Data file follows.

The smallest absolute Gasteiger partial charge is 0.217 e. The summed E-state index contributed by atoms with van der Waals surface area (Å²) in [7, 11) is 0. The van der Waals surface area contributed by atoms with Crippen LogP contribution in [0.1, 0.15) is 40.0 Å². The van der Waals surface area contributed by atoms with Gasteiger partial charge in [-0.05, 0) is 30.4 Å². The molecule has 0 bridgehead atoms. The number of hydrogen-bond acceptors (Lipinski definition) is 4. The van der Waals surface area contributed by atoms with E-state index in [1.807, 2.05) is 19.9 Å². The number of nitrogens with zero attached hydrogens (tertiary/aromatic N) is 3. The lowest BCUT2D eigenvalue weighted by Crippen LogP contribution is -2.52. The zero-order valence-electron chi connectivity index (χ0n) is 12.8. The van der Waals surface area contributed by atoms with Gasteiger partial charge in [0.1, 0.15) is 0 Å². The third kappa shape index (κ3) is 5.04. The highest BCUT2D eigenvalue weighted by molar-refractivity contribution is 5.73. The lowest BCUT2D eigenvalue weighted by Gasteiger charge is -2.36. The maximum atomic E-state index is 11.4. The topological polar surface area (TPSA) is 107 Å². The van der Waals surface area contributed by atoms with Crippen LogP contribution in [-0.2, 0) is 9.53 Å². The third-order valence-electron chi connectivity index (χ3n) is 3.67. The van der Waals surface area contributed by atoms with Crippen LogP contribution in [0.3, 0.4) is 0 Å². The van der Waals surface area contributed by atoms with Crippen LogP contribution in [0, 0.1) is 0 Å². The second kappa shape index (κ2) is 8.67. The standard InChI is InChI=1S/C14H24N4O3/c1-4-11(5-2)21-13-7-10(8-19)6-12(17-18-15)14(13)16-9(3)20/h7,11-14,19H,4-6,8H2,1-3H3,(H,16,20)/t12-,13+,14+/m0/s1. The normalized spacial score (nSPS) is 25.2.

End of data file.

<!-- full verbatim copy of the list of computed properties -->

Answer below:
The smallest absolute Gasteiger partial charge is 0.217 e. The summed E-state index contributed by atoms with van der Waals surface area (Å²) in [7, 11) is 0. The van der Waals surface area contributed by atoms with Crippen LogP contribution in [0.1, 0.15) is 40.0 Å². The van der Waals surface area contributed by atoms with Gasteiger partial charge in [-0.05, 0) is 30.4 Å². The molecule has 0 bridgehead atoms. The number of hydrogen-bond acceptors (Lipinski definition) is 4. The van der Waals surface area contributed by atoms with E-state index in [1.807, 2.05) is 19.9 Å². The number of nitrogens with zero attached hydrogens (tertiary/aromatic N) is 3. The lowest BCUT2D eigenvalue weighted by Crippen LogP contribution is -2.52. The zero-order valence-electron chi connectivity index (χ0n) is 12.8. The van der Waals surface area contributed by atoms with Gasteiger partial charge in [0.1, 0.15) is 0 Å². The third kappa shape index (κ3) is 5.04. The highest BCUT2D eigenvalue weighted by molar-refractivity contribution is 5.73. The lowest BCUT2D eigenvalue weighted by Gasteiger charge is -2.36. The maximum atomic E-state index is 11.4. The topological polar surface area (TPSA) is 107 Å². The van der Waals surface area contributed by atoms with Crippen LogP contribution in [-0.2, 0) is 9.53 Å². The third-order valence-electron chi connectivity index (χ3n) is 3.67. The van der Waals surface area contributed by atoms with Crippen LogP contribution in [0.3, 0.4) is 0 Å². The van der Waals surface area contributed by atoms with Crippen LogP contribution in [0, 0.1) is 0 Å². The second kappa shape index (κ2) is 8.67. The standard InChI is InChI=1S/C14H24N4O3/c1-4-11(5-2)21-13-7-10(8-19)6-12(17-18-15)14(13)16-9(3)20/h7,11-14,19H,4-6,8H2,1-3H3,(H,16,20)/t12-,13+,14+/m0/s1. The normalized spacial score (nSPS) is 25.2.